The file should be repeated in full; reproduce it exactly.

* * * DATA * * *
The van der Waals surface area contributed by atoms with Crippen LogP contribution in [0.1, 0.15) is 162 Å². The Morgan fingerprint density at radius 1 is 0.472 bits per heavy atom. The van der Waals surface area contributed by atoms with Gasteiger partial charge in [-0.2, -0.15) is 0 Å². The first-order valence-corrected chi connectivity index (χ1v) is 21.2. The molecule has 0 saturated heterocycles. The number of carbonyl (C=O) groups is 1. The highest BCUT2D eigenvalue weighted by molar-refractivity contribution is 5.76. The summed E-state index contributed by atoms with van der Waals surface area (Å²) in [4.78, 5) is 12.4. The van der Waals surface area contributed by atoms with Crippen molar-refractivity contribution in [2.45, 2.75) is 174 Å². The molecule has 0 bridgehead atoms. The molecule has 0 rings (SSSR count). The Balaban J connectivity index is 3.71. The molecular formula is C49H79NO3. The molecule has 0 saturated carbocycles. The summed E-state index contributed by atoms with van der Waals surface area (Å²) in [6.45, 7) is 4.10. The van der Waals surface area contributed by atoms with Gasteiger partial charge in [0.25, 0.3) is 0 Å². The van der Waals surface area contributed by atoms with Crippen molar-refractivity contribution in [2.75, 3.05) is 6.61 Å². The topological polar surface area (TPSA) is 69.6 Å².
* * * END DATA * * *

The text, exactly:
The van der Waals surface area contributed by atoms with Crippen LogP contribution in [0.1, 0.15) is 162 Å². The Morgan fingerprint density at radius 1 is 0.472 bits per heavy atom. The van der Waals surface area contributed by atoms with Gasteiger partial charge in [-0.2, -0.15) is 0 Å². The first-order valence-corrected chi connectivity index (χ1v) is 21.2. The molecule has 0 saturated heterocycles. The number of carbonyl (C=O) groups is 1. The highest BCUT2D eigenvalue weighted by molar-refractivity contribution is 5.76. The summed E-state index contributed by atoms with van der Waals surface area (Å²) in [4.78, 5) is 12.4. The van der Waals surface area contributed by atoms with Crippen molar-refractivity contribution in [2.45, 2.75) is 174 Å². The molecule has 0 bridgehead atoms. The molecule has 0 rings (SSSR count). The Balaban J connectivity index is 3.71. The molecular formula is C49H79NO3. The molecule has 0 saturated carbocycles. The summed E-state index contributed by atoms with van der Waals surface area (Å²) in [6.45, 7) is 4.10. The van der Waals surface area contributed by atoms with Gasteiger partial charge in [0.25, 0.3) is 0 Å². The van der Waals surface area contributed by atoms with Crippen molar-refractivity contribution in [2.75, 3.05) is 6.61 Å². The topological polar surface area (TPSA) is 69.6 Å².